Remote and rural locations often have two disadvantages when it comes to fundraising. Firstly, their community (and therefore donor base) can be quite small and secondly, vast distances can make certain events untenable, and postage costs prohibitive. Here are some fundraising ideas suitable for groups in remote locations.
Products you can sell in small communities
Any fundraising products you sell in a small community must have universal appeal in order to maximise your potential for sales.
You can host a Community Cook Book and ask members of the school and local community to provide recipes which are then printed into a keepsake recipe book. Encourage locals to give up family secrets in the name of raising money for your school and promote it as a special piece of local history and memorabilia. The book is formatted and uploaded online and you can add photographs, maps, drawings and other images. The published books would be sent to your school for distribution, but you could always combine this with a special morning tea or cake stall fundraiser (ask contributors to cook their recipes and bring it along to the Book Launch).
For remote communities where fresh fruit and vegetables are expensive or hard to come by, the Living Fundraisers seed kits may be a popular option. There are a variety of kits available including herbs, flowers, fruits and vegetables and they can be planted directly in the bags/tins, and if you select just the herb and flower options, they do not require any outdoor garden space.
To learn more about the Living Fundraisers seed kits click here.
Everyone needs socks regardless of whether you are in a remote farming community or high in the mountain ranges. Jolly Soles provides boxes of mixed socks which suitable for everyone from kids to adults in a variety of styles. The sale price is low ($4) while the profit per box is generous ($20). With a long shelf-life, and highly practical, socks are a great fundraiser that is suitable for any community.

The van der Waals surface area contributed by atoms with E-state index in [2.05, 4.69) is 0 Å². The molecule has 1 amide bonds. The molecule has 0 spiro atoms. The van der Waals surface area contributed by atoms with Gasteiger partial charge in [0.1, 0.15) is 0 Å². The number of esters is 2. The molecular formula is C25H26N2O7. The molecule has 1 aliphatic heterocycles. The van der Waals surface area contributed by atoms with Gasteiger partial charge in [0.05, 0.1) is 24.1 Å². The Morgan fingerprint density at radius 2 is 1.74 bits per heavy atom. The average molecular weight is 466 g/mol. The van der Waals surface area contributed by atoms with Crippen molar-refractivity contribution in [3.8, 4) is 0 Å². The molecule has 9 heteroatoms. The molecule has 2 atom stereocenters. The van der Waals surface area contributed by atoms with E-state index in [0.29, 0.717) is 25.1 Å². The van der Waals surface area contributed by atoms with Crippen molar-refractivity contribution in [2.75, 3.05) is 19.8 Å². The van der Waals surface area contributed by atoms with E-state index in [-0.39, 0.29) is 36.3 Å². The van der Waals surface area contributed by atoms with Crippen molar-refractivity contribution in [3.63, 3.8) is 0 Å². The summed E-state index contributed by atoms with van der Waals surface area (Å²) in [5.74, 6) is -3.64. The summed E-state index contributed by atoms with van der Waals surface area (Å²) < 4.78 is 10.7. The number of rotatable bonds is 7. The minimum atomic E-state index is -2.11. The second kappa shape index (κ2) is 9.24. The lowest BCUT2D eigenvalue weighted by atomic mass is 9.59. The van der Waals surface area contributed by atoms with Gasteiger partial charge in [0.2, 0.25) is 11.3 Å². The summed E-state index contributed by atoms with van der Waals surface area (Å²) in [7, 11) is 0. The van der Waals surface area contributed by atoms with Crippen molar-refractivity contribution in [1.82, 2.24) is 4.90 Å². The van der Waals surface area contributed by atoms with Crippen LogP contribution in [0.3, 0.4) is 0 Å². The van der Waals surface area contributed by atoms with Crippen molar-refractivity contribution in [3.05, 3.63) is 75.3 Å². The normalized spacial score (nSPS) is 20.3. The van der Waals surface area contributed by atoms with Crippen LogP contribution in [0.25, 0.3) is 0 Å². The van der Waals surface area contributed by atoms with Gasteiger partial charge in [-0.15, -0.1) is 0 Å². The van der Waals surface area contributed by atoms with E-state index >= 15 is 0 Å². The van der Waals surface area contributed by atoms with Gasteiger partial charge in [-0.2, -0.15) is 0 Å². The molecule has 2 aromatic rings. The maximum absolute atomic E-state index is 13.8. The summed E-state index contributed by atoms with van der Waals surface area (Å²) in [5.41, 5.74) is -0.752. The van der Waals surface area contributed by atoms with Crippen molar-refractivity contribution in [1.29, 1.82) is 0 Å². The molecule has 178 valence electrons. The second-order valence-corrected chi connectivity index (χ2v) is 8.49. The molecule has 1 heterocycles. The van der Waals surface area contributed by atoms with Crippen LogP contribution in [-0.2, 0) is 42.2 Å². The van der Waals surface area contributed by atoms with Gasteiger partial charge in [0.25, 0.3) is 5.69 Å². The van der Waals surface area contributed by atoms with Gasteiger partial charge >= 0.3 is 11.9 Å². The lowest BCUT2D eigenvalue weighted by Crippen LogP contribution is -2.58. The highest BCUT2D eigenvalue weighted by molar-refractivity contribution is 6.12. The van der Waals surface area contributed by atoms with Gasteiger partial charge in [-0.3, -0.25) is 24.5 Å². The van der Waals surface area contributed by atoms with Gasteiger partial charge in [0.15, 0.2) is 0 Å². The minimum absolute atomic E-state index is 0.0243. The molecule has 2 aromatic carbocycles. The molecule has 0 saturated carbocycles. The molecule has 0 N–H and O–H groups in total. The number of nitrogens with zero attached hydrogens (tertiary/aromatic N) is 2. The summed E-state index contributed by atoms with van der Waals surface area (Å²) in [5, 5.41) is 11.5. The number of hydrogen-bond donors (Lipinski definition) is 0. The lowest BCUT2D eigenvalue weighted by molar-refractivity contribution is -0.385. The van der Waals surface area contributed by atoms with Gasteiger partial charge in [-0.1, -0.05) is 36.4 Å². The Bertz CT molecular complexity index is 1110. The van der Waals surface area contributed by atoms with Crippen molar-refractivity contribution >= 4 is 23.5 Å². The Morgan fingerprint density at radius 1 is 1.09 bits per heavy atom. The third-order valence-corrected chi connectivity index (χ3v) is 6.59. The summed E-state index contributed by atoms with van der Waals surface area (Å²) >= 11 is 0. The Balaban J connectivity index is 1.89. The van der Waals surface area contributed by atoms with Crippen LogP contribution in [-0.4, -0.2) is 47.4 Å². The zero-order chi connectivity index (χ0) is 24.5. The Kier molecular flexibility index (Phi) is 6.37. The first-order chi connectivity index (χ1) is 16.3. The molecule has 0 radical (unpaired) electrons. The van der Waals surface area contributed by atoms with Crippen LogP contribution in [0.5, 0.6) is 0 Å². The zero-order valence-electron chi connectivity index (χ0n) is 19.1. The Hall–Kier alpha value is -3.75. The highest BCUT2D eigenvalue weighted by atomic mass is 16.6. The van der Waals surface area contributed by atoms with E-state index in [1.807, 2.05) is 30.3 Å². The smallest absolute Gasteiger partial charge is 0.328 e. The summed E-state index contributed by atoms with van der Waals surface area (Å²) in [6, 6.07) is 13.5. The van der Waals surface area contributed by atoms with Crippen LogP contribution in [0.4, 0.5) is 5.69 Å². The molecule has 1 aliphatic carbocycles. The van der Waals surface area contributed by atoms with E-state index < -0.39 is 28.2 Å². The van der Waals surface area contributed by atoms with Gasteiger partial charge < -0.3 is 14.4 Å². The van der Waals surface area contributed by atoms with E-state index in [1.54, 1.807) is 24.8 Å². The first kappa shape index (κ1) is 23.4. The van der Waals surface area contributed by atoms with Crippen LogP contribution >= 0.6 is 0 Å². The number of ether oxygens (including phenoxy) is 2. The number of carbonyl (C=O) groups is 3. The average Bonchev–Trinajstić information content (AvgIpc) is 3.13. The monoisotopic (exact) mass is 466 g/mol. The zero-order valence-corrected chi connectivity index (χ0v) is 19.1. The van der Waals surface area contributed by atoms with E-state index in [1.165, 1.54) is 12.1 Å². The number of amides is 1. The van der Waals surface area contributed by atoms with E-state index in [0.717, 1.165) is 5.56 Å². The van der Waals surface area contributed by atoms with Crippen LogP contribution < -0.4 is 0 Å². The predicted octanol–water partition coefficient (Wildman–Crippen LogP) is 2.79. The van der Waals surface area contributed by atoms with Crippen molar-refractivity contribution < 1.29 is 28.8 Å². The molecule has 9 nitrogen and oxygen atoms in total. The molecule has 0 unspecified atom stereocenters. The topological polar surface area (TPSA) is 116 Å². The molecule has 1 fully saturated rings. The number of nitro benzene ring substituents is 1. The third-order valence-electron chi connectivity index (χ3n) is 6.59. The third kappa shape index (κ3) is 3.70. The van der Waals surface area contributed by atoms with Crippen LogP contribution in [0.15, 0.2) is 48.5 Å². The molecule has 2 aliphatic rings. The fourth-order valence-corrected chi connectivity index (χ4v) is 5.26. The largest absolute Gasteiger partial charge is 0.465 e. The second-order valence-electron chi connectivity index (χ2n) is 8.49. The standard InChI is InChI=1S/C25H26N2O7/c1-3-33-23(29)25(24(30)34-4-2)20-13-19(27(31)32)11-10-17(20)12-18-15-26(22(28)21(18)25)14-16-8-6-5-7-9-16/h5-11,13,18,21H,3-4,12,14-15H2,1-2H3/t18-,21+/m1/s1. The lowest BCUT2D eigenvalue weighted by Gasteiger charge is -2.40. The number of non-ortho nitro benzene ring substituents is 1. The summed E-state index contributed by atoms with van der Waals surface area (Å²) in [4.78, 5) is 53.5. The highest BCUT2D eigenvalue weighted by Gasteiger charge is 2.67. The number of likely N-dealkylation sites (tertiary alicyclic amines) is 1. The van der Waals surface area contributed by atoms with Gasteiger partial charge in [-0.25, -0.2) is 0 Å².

To learn more about Jolly Soles click here.
If you still want people to donate money but do not want to sell products, then Giggle Donation Cards might be a suitable choice. Almost like a game of chance, each card has a number of dollar amounts printed on it, and donors select a dot at random and then scratch to reveal the amount they must donate, from 50 cents to $2. You also reveal a joke with each dot, making it a fun way for donors to be involved. Each card will make $55 profit and can be customised to show your school Logo or image of the project you are fundraising for.
To learn more about Giggle Donation Cards click here.
Selling products online
For schools who are very remote or small, there is always the option of fundraisers that are done entirely online. Toy Catalogue companies (there are two in Australia) give back between 10-25% of the value of products bought, meaning $100 worth of toys bought by families could mean up to $25 worth of vouchers that can be redeemed by the school. Purchases can be done online and then the products shipped directly to them, meaning you can raise funds from friends and families well beyond your community, even across Australia.
To find out more about fundraising with toy catalogues click here.
Use an online crowd funding platform to raise money for a particular project
If your school has a defined project they wish to raise money for such as needing to replace the roof on the assembly area, or building a community garden, then using a crowd funding platform can help you bring in donations from much further afield than the local community.